For the second month in a row U.S. Congressman Evan Jenkins’ field representative Jordan Maynor’s mobile office visit to Lewisburg on Wednesday was over-run by an irate crowd of local constituents, some coming from Monroe and Summers counties, who had much to say about the way they are being treated by their representatives in Washington.
Compared to the January meeting held at Lewisburg’s city hall, the mood was darker, angrier, louder.
At the beginning of the meeting, Maynor stated the format for his visit was to hear individuals’ specific issues to relay to Jenkins, which Maynor would entertain on a one-on-one basis. He said he would only accept written submissions. “This is not a town hall meeting,” he said. “If a town hall meeting is requested, put it in writing and Congressman Jenkins will announce a date for it.” He refused to hear further complaints from the gathering of close to 100 people, unless they were submitted in writing.
At that, an angry meltdown erupted, and Maynor was forced to sit down and listen in pretty much stony silence for two hours.
Hand-written signs reading AGREE on one side and DISAGREE on the other popped up over the heads of the crowd as a silent echo affirming a speaker’s point as story after story was aired.
“We’re here to educate you about our needs,” several in the gathering shouted at once. “We demand a face to face meeting with Jenkins.”
“He’s making a big group willing to work against him the next time he runs for office,” said a 92-year-old, wheelchair-bound woman. “We’re informed voters. Jenkins needs to do a better job.”
The proposed repeal on Affordable Care Act (ACA), pipeline methane leaks, the bill dismantling stream protections, resurgence of coal mining policies, lack of industry diversity in the state and how the protections for West Virginians are being leached away by the “for-profit” extraction industries that have a strangle hold on the state were all areas of much dispute and consternation. It would seem, said one disgruntled speaker, that “West Virginia is a state to be disposed of.”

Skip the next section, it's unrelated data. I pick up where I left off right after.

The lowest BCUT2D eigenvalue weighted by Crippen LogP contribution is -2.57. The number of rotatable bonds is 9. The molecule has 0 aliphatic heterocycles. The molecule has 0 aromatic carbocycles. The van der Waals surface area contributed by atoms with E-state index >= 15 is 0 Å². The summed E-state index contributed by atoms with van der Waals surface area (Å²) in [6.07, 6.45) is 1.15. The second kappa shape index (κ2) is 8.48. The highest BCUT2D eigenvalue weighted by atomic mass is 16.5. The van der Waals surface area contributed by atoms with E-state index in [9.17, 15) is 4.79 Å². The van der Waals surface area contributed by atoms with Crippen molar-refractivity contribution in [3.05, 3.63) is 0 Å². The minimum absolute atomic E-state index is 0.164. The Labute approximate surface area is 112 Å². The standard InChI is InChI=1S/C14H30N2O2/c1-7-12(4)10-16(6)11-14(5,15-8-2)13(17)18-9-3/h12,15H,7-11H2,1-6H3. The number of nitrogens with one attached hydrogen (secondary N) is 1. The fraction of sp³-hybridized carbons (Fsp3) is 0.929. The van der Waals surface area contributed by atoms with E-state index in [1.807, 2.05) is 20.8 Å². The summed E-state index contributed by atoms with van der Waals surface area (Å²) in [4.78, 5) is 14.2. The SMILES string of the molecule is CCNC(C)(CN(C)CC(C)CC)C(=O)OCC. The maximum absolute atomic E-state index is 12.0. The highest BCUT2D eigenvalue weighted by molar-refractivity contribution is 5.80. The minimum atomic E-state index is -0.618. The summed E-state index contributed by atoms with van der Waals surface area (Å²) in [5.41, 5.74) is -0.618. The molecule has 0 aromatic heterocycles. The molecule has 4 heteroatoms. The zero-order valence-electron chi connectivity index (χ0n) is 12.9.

“Mining is a way of life,” said another. “I’ve heard that statement all my life, but have you seen the coalfields? The coalfields don’t look like a way of life. And there’s nothing nurturing about the gas and oil industries either. A true way of life is something to be preserved and passed on to nurture the next generation.”
“Coal is in decline and has been for years. It has nothing to do with Obama. It’s an economic thing. But by continuing to promote coal production allows coal costs to be continually externalized” onto the people, the land and the water, said another frustrated speaker. “This is shameful. Thinking coal is returning is like thinking the buggy whip business is coming back!”
A man who ran a coal company said he’d been a coal miner most of his life, but no longer.
His father died a horrible death from black lung disease, he said, and even two days before he died, the insurance company was still denying that black lung was what was killing him. The system is set up so “you cannot win a black lung case.”
“In 1950, he went on, “there were 150,000 miners working. By 2000, the figure had dropped to 20,000, due primarily to the longwall and continuous mining methods. West Virginia should have diversified years ago,” he said.
“Oligarchy rules in West Virginia,” said another, who recalled how the coal industry “batted down any and all attempts at diversity” just so they could continue to maintain their exclusive hold on the powers of the state.
A young woman brought up another point: “There are no jobs for youth in West Virginia. The only people known to live here are the elderly, the druggies and the die-hards. These are the die-hards – the ones here in this room. I’m a young die-hard and I want to remain here, but work is hard to find.”
The “for-profit” health system is also not interested in us, said another speaker. “The ACA should be expanded and fixed where needed. Trump said in his campaign speeches that his health care plan will be better than ACA, available to all and cost less. Is Jenkins willing to push for that?”
House Majority Leader Paul Ryan’s proposals for a new health care system didn’t impress one speaker, who said the three components of the system included a plan for health savings accounts, high risk pools and insurance access from across state lines – none of which actually gave better cost protections to West Virginians nor guaranteed health care options.
It comes down to a matter of priorities, said one woman, profits or health care services for real West Virginians.
“We’re not a fringe group,” a woman exclaimed. “We care about the state and its policies, but we’re also scared and angry. We need more health care, not less. The single payer system is viewed the world over as the best way to go for health care – except in the U.S.”
Another woman spoke to the dangers of gas pipelines proposed for Greenbrier County. Having visited Durbin County, PA, famous for its gas wells and methane leaks, she said, the methane fumes are everywhere. She was there for two days and was sick for two weeks. “They all leak!” she said.
An elderly, white haired woman rose to her feet and put all the issues at the meeting very simply to Jenkins field representative, “We’re just people. We just want to be heard and respected.”